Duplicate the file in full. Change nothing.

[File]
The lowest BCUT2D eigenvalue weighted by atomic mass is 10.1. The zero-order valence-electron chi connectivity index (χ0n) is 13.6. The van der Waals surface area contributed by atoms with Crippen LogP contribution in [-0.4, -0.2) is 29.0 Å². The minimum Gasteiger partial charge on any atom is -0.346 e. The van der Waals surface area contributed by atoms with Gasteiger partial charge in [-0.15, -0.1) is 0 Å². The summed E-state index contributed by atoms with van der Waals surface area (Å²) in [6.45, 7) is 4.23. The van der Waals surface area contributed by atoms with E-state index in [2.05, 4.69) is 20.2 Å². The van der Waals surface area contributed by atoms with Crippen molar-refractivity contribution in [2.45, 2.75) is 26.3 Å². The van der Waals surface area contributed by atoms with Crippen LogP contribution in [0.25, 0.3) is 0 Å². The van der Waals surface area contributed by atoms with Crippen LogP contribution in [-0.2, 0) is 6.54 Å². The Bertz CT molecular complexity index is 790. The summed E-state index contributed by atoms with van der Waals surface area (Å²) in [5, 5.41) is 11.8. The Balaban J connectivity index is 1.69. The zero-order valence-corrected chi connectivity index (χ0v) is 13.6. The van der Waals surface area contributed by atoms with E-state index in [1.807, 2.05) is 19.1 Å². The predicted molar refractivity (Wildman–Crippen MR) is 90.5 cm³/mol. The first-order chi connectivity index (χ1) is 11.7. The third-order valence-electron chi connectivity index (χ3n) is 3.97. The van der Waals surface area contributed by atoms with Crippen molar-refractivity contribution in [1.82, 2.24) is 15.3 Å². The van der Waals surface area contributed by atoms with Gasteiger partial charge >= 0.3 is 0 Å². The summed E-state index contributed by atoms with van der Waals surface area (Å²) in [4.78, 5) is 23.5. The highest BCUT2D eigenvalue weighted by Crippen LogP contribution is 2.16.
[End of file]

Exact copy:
The lowest BCUT2D eigenvalue weighted by atomic mass is 10.1. The zero-order valence-electron chi connectivity index (χ0n) is 13.6. The van der Waals surface area contributed by atoms with Crippen LogP contribution in [-0.4, -0.2) is 29.0 Å². The minimum Gasteiger partial charge on any atom is -0.346 e. The van der Waals surface area contributed by atoms with Gasteiger partial charge in [-0.15, -0.1) is 0 Å². The summed E-state index contributed by atoms with van der Waals surface area (Å²) in [6.45, 7) is 4.23. The van der Waals surface area contributed by atoms with E-state index in [2.05, 4.69) is 20.2 Å². The van der Waals surface area contributed by atoms with Crippen molar-refractivity contribution in [2.45, 2.75) is 26.3 Å². The van der Waals surface area contributed by atoms with Crippen LogP contribution in [0.25, 0.3) is 0 Å². The van der Waals surface area contributed by atoms with Crippen LogP contribution in [-0.2, 0) is 6.54 Å². The Bertz CT molecular complexity index is 790. The summed E-state index contributed by atoms with van der Waals surface area (Å²) in [5, 5.41) is 11.8. The Balaban J connectivity index is 1.69. The zero-order valence-corrected chi connectivity index (χ0v) is 13.6. The van der Waals surface area contributed by atoms with E-state index in [1.807, 2.05) is 19.1 Å². The predicted molar refractivity (Wildman–Crippen MR) is 90.5 cm³/mol. The first-order chi connectivity index (χ1) is 11.7. The third-order valence-electron chi connectivity index (χ3n) is 3.97. The van der Waals surface area contributed by atoms with Crippen molar-refractivity contribution in [1.82, 2.24) is 15.3 Å². The van der Waals surface area contributed by atoms with Gasteiger partial charge >= 0.3 is 0 Å². The summed E-state index contributed by atoms with van der Waals surface area (Å²) in [4.78, 5) is 23.5. The highest BCUT2D eigenvalue weighted by Crippen LogP contribution is 2.16.